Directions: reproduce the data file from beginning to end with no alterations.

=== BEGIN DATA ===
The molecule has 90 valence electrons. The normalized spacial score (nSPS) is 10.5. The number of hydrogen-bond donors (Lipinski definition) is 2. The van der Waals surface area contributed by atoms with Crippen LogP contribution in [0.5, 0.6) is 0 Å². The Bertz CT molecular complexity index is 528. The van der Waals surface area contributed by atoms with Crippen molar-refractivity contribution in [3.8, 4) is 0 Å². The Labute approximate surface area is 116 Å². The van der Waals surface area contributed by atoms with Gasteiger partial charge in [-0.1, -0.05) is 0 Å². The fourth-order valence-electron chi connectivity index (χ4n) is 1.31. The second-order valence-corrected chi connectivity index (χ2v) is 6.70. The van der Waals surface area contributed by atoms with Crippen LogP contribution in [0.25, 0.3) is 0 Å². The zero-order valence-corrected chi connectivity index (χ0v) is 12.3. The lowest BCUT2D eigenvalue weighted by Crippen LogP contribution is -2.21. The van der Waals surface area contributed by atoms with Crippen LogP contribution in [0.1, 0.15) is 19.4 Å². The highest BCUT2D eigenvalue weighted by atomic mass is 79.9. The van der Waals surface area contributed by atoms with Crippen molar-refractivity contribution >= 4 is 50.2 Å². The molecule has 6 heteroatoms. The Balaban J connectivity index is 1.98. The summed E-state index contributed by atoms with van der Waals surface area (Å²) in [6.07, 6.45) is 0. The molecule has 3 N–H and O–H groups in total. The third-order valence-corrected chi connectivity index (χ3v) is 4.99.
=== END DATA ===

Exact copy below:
The molecule has 90 valence electrons. The normalized spacial score (nSPS) is 10.5. The number of hydrogen-bond donors (Lipinski definition) is 2. The van der Waals surface area contributed by atoms with Crippen LogP contribution in [0.5, 0.6) is 0 Å². The Bertz CT molecular complexity index is 528. The van der Waals surface area contributed by atoms with Crippen molar-refractivity contribution in [3.8, 4) is 0 Å². The Labute approximate surface area is 116 Å². The van der Waals surface area contributed by atoms with Gasteiger partial charge in [-0.1, -0.05) is 0 Å². The fourth-order valence-electron chi connectivity index (χ4n) is 1.31. The second-order valence-corrected chi connectivity index (χ2v) is 6.70. The van der Waals surface area contributed by atoms with Crippen LogP contribution in [0.25, 0.3) is 0 Å². The zero-order valence-corrected chi connectivity index (χ0v) is 12.3. The lowest BCUT2D eigenvalue weighted by Crippen LogP contribution is -2.21. The van der Waals surface area contributed by atoms with Crippen LogP contribution in [0.1, 0.15) is 19.4 Å². The highest BCUT2D eigenvalue weighted by atomic mass is 79.9. The van der Waals surface area contributed by atoms with Crippen molar-refractivity contribution >= 4 is 50.2 Å². The molecule has 6 heteroatoms. The Balaban J connectivity index is 1.98. The summed E-state index contributed by atoms with van der Waals surface area (Å²) in [6.07, 6.45) is 0. The molecule has 3 N–H and O–H groups in total. The third-order valence-corrected chi connectivity index (χ3v) is 4.99.